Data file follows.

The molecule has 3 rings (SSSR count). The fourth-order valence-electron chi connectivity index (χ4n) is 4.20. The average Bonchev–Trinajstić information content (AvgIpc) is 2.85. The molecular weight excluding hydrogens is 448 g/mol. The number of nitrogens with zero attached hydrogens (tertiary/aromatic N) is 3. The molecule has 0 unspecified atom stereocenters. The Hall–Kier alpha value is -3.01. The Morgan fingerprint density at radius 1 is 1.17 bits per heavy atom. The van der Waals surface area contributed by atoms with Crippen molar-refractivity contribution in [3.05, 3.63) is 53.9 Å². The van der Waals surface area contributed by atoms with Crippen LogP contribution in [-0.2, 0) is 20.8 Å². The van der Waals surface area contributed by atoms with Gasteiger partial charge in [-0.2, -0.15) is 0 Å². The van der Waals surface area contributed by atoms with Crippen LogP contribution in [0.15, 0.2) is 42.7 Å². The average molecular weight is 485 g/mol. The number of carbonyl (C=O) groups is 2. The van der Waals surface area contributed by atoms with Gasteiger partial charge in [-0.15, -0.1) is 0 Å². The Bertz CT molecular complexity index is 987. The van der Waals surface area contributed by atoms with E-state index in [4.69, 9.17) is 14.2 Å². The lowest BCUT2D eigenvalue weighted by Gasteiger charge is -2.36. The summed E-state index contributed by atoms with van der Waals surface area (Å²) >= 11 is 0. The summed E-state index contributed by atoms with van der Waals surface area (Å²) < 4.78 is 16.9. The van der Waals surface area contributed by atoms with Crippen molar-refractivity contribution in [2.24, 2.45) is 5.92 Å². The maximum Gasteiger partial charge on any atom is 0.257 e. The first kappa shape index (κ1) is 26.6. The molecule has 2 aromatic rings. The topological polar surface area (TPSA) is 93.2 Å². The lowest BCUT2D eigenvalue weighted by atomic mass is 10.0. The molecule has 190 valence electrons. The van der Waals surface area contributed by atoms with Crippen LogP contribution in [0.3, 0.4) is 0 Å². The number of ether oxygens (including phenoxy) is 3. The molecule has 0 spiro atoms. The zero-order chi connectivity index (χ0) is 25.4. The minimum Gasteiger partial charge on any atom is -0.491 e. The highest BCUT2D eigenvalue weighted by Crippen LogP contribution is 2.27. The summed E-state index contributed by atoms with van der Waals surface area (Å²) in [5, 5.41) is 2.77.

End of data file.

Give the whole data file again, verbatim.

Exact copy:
The molecule has 3 rings (SSSR count). The fourth-order valence-electron chi connectivity index (χ4n) is 4.20. The average Bonchev–Trinajstić information content (AvgIpc) is 2.85. The molecular weight excluding hydrogens is 448 g/mol. The number of nitrogens with zero attached hydrogens (tertiary/aromatic N) is 3. The molecule has 0 unspecified atom stereocenters. The Hall–Kier alpha value is -3.01. The Morgan fingerprint density at radius 1 is 1.17 bits per heavy atom. The van der Waals surface area contributed by atoms with Crippen molar-refractivity contribution in [3.05, 3.63) is 53.9 Å². The van der Waals surface area contributed by atoms with Crippen LogP contribution in [-0.2, 0) is 20.8 Å². The van der Waals surface area contributed by atoms with Gasteiger partial charge in [-0.2, -0.15) is 0 Å². The van der Waals surface area contributed by atoms with Crippen LogP contribution in [0.15, 0.2) is 42.7 Å². The average molecular weight is 485 g/mol. The number of carbonyl (C=O) groups is 2. The van der Waals surface area contributed by atoms with Gasteiger partial charge in [-0.15, -0.1) is 0 Å². The Bertz CT molecular complexity index is 987. The van der Waals surface area contributed by atoms with E-state index in [4.69, 9.17) is 14.2 Å². The lowest BCUT2D eigenvalue weighted by Gasteiger charge is -2.36. The summed E-state index contributed by atoms with van der Waals surface area (Å²) >= 11 is 0. The summed E-state index contributed by atoms with van der Waals surface area (Å²) < 4.78 is 16.9. The van der Waals surface area contributed by atoms with Crippen molar-refractivity contribution in [2.24, 2.45) is 5.92 Å². The maximum Gasteiger partial charge on any atom is 0.257 e. The first kappa shape index (κ1) is 26.6. The molecule has 2 aromatic rings. The topological polar surface area (TPSA) is 93.2 Å². The lowest BCUT2D eigenvalue weighted by atomic mass is 10.0. The molecule has 190 valence electrons. The van der Waals surface area contributed by atoms with Crippen LogP contribution in [0.3, 0.4) is 0 Å². The number of ether oxygens (including phenoxy) is 3. The molecule has 0 spiro atoms. The zero-order chi connectivity index (χ0) is 25.4. The minimum Gasteiger partial charge on any atom is -0.491 e. The highest BCUT2D eigenvalue weighted by Crippen LogP contribution is 2.27. The summed E-state index contributed by atoms with van der Waals surface area (Å²) in [5, 5.41) is 2.77.